Founded in 2006, Beats by Dr. Dre quickly became the world’s most popular headphones brand by partnering with celebrity endorsers. But by 2020, the brand’s playbook needed to adapt to connect with Gen Z audiences, a majority of whom reported that the Black Lives Matter movement was hugely impactful to their worldview. To establish the same kind of relevance with Gen Z that it has with Millennial consumers, Beats in 2020 launched multiple initiatives that sought to connect with the younger generation.
One such initiative was You Love Me. This was a campaign that expressed the brand’s response to a turbulent year marked by vociferous calls for greater equality, and honest reassessments in all areas of culture in how Black voices and Black people are valued. It also would reflect Beats’ commitment to being a strong, authentic and defiant voice in social justice and youth culture, and creating a community of individuals who felt a part of something bigger than themselves — all values highly prioritized by Gen Z.
While Beats’ objective was to establish relevance and credibility with Gen Z, the campaign aimed to reach a broader audience with its important and necessary messaging, which was conveyed in a 2-minute long video. After all, while racial inequality was not discovered in 2020, the year did provide an environment in which calls for social justice were uniquely resonant to individuals who, under normal circumstances, might have deprioritized them.
As a brand that has always championed icons of Black entertainment, Beats felt they had to stand in solidarity with their roster of talent and speak up. Amid a time of heavy scrutiny of athletes and musicians using their platforms to effect change, and while many brands chose to remain silent, Beats asked a loaded question, “You love Black culture, but do you love me?”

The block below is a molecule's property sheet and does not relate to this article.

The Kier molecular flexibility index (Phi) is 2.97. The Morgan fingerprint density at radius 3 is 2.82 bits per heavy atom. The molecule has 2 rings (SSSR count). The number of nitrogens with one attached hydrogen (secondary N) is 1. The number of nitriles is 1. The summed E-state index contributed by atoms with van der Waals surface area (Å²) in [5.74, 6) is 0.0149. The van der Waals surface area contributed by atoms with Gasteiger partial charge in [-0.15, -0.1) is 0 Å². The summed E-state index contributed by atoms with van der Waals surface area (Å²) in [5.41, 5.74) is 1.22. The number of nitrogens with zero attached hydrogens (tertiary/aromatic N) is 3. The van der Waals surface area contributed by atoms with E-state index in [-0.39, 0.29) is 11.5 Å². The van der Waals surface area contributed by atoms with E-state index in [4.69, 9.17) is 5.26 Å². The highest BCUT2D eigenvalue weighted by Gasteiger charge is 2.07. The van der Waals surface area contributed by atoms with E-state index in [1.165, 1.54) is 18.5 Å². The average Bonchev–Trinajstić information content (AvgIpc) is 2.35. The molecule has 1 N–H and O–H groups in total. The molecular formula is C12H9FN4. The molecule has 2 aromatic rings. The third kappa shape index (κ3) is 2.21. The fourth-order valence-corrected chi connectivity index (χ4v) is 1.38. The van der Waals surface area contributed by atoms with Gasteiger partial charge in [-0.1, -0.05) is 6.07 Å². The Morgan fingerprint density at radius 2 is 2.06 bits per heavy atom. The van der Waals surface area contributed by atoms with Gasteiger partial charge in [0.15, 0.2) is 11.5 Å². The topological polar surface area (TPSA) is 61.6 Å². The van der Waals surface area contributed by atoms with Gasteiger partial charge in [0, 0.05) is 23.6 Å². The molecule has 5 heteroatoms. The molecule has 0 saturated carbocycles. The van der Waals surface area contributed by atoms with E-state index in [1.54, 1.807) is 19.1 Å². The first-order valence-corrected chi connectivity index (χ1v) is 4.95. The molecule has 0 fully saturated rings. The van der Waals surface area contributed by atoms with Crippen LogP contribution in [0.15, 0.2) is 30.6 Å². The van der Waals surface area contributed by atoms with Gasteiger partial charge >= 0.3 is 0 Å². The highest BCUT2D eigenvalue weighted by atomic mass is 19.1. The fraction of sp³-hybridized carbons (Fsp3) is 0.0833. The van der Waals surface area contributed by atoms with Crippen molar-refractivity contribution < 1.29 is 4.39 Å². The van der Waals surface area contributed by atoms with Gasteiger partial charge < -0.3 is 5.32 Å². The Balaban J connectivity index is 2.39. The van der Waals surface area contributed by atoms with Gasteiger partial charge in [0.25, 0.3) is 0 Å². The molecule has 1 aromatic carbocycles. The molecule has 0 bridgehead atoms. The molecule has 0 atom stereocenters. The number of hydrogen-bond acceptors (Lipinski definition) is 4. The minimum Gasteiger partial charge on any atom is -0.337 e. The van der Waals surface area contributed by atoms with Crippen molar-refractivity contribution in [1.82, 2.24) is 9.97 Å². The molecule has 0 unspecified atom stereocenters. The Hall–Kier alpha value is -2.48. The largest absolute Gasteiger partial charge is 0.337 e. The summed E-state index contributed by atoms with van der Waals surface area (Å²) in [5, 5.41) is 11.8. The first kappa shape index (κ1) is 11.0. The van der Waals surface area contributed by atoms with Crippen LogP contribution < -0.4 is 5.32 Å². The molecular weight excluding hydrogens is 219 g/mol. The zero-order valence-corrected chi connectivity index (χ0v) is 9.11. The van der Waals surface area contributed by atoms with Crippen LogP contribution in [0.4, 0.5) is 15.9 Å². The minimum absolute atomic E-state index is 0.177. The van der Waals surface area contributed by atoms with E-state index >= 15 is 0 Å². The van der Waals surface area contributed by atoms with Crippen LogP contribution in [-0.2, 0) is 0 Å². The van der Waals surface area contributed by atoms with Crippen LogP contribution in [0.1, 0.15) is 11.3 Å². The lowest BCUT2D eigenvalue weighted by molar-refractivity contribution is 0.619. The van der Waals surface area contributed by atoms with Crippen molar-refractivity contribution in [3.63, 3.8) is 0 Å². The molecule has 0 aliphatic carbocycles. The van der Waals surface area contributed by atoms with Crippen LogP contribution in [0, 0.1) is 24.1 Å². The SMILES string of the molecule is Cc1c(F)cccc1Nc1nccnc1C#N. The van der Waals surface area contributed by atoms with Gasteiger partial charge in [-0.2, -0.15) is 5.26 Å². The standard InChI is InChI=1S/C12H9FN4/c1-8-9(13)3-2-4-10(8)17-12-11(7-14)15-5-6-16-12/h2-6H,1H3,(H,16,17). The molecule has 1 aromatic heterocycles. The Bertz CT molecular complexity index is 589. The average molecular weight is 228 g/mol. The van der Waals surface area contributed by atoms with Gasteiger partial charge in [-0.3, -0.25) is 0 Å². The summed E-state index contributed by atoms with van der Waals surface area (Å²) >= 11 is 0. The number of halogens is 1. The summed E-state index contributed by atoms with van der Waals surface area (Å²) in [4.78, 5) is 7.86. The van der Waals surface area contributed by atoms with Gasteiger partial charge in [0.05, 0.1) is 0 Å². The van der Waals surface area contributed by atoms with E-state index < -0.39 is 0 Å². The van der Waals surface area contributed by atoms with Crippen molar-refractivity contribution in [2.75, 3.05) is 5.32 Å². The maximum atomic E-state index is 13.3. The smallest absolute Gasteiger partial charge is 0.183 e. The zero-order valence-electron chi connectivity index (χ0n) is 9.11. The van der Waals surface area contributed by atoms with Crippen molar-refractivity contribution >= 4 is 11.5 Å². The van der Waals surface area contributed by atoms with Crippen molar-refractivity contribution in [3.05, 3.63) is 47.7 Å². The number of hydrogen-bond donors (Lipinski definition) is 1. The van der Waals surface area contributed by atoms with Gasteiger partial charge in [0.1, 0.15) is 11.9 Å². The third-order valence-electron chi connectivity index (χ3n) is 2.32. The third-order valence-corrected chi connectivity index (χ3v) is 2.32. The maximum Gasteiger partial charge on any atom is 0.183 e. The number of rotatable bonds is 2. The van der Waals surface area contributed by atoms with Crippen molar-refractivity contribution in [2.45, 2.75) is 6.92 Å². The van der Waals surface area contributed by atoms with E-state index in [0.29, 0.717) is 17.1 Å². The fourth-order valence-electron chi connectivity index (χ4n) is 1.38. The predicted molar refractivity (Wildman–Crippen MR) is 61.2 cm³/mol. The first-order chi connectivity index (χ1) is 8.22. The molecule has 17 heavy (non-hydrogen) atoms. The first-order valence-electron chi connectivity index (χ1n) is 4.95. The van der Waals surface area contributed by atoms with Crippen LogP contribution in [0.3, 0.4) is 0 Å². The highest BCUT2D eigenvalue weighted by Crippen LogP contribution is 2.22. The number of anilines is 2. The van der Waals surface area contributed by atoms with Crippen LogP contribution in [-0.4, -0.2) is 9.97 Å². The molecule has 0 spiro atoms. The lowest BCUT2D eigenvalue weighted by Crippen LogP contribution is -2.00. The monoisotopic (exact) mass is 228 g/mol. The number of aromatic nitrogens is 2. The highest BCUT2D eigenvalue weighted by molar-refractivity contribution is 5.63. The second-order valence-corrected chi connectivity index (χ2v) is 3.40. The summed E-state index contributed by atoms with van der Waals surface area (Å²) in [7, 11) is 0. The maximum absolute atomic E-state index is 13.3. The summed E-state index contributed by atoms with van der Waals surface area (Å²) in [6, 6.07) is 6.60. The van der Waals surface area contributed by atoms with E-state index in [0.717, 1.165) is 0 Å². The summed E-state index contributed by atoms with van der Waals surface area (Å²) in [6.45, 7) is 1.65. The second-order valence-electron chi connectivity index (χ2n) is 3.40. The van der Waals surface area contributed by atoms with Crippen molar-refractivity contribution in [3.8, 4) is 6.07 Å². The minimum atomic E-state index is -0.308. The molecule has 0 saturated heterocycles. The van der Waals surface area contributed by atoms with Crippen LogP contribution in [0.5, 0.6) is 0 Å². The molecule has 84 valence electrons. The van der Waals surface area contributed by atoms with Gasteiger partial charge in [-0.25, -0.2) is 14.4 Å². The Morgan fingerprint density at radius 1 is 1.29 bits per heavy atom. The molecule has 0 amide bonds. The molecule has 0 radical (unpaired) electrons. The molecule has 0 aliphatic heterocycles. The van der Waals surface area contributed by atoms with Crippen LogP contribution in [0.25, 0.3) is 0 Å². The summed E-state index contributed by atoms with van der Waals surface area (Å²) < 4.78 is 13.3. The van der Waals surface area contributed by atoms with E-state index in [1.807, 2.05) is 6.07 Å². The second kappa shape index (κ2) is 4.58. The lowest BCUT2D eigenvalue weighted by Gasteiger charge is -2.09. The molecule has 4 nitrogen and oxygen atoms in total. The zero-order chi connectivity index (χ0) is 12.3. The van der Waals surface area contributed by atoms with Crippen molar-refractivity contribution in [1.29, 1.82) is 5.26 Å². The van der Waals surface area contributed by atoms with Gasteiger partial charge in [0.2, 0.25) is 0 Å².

Our two-minute film that launched on YouTube depicted superstar talent standing shoulder-to-shoulder with everyday individuals and aimed to speak from inside the Black community, outwards – so that Black youth could feel heard in the message and seen on-screen.
Given the video’s powerful message, digital media focused on reach and generating as many views as possible on YouTube. The platform was chosen because of its ability to help Beats inspire audiences to self-reflect.
Our team used targeted TrueView in-stream ads and discovery ads, as well as home feed ads to help the video break through with audiences. We also complemented TV spots within NFL and NBA broadcasts with social TV targeting to capture second-screen audiences and drive them to YouTube to view the entire film.
The campaign drove 99% of the video’s views, and total views met the goal by 110%. The video ranks as Beats’ 5th most watched video in its channel, an impressive accomplishment given the brand’s history of captivating video content. In addition, the video also boasts the 4th highest average view duration, indicating that the video’s engaging storytelling approach and the media strategy’s targeting reached the right audiences. In fact, the view duration beat TrueView benchmarks by 27%. These metrics showed that the target audiences were responding positively to the video, and really listening to the truths shared by it.
Beyond the reach, views and brand awareness on YouTube, the campaign also drove hugely positive results in other ways. Viewers who saw our ads were more likely to have searched for the Beats brand, and a brand study showed significant lifts in recall and brand favorability among exposed audiences.
The campaign also earned recognition from major ad trade publishers for the strong storytelling within the video, with the film ranking:
—2nd on Adweek’s “Best Ads of the Year” List; and
—3rd on Ad Age’s “30 Best Creative Moves of 2020
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